Usually, a window on your MacBook gets opened by an application (when you first run it or when it needs to display a document) or by Mac OS X itself (when the Finder opens a window to display the contents of your hard drive). The Finder, by the way, is the application that Mac OS X runs to display the operating system’s menus and windows.

Some programs even let you open new windows on the fly; the following illustrates a window in its purest form: a new Finder window. To display this window on your own MacBook, choose File→New Finder Window or press Command+N. From here, you can reach any file on your MacBook or even venture to the Internet.


When you’re finished with a document or you no longer need a window open, you can close it to free that space on your Desktop. To close a window in Mac OS X, move your pointer over the Close button; it’s the red circular button at the top-left corner of the window. An X appears on the button when you’re in the zone.

When the X appears, just tap the trackpad.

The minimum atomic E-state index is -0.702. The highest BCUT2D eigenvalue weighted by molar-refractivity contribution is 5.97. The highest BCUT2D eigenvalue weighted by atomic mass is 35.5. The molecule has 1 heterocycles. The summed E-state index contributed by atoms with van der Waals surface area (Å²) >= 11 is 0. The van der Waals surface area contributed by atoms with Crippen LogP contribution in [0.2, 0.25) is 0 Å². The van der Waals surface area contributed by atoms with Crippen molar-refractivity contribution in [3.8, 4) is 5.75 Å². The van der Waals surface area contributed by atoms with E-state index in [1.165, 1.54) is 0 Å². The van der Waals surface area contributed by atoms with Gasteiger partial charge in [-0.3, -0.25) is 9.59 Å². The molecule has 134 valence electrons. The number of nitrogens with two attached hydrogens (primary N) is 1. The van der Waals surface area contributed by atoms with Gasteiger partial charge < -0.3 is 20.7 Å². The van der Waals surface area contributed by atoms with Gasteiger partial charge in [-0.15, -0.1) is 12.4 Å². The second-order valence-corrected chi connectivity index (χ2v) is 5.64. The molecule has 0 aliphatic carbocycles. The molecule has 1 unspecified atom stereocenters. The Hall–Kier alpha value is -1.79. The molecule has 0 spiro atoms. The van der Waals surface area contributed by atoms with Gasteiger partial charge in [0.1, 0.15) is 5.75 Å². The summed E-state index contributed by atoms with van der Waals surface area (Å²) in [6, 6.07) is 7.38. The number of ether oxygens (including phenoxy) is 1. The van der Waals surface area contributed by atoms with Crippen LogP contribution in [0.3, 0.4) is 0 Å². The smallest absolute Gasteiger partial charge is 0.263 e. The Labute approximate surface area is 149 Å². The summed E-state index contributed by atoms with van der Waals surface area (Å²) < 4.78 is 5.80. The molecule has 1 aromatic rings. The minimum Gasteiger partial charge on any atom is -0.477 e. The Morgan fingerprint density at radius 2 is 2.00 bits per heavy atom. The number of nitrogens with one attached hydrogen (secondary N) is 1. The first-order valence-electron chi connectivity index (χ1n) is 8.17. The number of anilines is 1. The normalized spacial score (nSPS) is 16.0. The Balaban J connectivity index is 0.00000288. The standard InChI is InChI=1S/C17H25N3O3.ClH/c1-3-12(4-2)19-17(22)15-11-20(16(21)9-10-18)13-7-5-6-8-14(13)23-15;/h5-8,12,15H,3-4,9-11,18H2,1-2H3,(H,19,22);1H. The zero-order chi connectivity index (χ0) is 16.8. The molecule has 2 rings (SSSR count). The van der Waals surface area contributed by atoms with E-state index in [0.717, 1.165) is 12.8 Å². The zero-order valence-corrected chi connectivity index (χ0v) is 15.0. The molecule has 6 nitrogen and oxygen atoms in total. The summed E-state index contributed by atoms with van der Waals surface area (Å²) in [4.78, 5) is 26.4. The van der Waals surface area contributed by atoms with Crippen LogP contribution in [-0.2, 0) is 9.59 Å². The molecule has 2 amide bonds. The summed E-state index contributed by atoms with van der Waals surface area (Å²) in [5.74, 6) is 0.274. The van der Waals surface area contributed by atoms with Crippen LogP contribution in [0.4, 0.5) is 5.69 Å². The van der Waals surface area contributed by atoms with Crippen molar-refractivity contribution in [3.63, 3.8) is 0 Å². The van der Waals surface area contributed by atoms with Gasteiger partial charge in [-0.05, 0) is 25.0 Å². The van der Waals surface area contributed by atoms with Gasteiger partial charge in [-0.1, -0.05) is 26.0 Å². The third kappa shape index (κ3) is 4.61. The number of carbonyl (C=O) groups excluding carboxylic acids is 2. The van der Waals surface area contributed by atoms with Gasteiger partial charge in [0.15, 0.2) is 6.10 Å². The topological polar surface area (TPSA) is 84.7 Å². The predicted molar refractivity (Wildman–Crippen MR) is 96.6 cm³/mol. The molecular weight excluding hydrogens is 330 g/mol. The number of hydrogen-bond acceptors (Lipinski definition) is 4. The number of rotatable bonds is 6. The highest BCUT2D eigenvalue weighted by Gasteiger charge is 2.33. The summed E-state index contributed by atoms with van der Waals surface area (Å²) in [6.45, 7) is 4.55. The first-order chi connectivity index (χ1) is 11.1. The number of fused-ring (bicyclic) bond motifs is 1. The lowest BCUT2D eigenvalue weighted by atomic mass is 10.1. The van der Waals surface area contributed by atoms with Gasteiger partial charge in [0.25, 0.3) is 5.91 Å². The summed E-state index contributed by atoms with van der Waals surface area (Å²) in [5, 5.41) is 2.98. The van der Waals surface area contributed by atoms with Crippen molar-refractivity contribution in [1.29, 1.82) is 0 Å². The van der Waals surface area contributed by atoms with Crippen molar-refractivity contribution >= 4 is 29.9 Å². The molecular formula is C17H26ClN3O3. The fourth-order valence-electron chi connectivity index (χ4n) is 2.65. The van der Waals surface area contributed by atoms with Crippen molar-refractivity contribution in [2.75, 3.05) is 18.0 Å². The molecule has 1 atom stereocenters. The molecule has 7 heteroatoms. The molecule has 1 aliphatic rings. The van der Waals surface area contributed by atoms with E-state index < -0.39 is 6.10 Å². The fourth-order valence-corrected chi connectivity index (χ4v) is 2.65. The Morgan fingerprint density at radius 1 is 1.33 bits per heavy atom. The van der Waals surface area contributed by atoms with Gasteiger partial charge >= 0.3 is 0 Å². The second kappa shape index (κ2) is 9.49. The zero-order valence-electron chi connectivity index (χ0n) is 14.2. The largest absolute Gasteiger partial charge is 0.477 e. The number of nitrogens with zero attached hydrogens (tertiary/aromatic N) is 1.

If you’ve been living the life of a hermit in a cave for the last decade or so, pressing the button on a mouse or trackpad is called clicking. But hang on a second: Today’s MacBooks don’t have any buttons at all! (You tap the trackpad with one finger to click.)

If you’re using an external pointing device, a right-click usually acts the same as holding down the Control key while you click with an older one-button Apple mouse or trackpad.

Never use any object other than your finger on the trackpad! That means no pencils (no, not even the eraser end), pens, or chopsticks; they can damage your trackpad in no time at all. And no, that doesn’t bode well for ladies with long fingernails.

Most Mac applications don’t want you closing a window willy-nilly if you’ve changed the contents without saving them. For example, try to close a document window in Word or Pages without saving the file first. The program asks you for confirmation before it closes the window containing your Great American Novel.

Most programs also have a Close command on their File menu. (Here’s another indicator: Most programs display a black dot in the center of the program’s Close button to indicate that there are unsaved changes.)

To close all windows that are displayed by a particular program, hold down the Option key while you click the Close button on one of the windows. Whoosh! They’re all gone.